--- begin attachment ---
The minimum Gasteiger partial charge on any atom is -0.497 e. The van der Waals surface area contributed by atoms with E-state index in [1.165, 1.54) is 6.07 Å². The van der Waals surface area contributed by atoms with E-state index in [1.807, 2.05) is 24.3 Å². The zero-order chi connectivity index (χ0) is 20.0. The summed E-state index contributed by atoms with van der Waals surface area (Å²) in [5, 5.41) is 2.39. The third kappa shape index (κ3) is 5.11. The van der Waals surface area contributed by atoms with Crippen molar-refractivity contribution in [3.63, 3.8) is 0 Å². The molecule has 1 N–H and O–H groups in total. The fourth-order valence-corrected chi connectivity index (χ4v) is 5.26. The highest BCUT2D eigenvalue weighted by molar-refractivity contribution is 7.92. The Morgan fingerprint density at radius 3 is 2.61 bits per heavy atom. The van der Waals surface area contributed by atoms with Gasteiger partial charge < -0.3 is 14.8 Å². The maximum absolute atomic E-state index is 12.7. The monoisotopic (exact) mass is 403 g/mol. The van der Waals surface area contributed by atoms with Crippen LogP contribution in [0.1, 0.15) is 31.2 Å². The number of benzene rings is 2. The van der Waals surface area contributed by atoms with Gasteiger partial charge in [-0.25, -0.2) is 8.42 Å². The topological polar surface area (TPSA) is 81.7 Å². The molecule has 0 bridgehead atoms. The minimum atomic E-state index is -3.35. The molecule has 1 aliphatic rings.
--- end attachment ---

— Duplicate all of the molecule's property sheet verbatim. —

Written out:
The minimum Gasteiger partial charge on any atom is -0.497 e. The van der Waals surface area contributed by atoms with E-state index in [1.165, 1.54) is 6.07 Å². The van der Waals surface area contributed by atoms with E-state index in [1.807, 2.05) is 24.3 Å². The zero-order chi connectivity index (χ0) is 20.0. The summed E-state index contributed by atoms with van der Waals surface area (Å²) in [5, 5.41) is 2.39. The third kappa shape index (κ3) is 5.11. The van der Waals surface area contributed by atoms with Crippen molar-refractivity contribution in [3.63, 3.8) is 0 Å². The molecule has 1 N–H and O–H groups in total. The fourth-order valence-corrected chi connectivity index (χ4v) is 5.26. The highest BCUT2D eigenvalue weighted by molar-refractivity contribution is 7.92. The Morgan fingerprint density at radius 3 is 2.61 bits per heavy atom. The van der Waals surface area contributed by atoms with Gasteiger partial charge < -0.3 is 14.8 Å². The maximum absolute atomic E-state index is 12.7. The monoisotopic (exact) mass is 403 g/mol. The van der Waals surface area contributed by atoms with Crippen LogP contribution in [0.1, 0.15) is 31.2 Å². The number of benzene rings is 2. The van der Waals surface area contributed by atoms with Gasteiger partial charge in [-0.25, -0.2) is 8.42 Å². The topological polar surface area (TPSA) is 81.7 Å². The molecule has 0 bridgehead atoms. The minimum atomic E-state index is -3.35. The molecule has 1 aliphatic rings.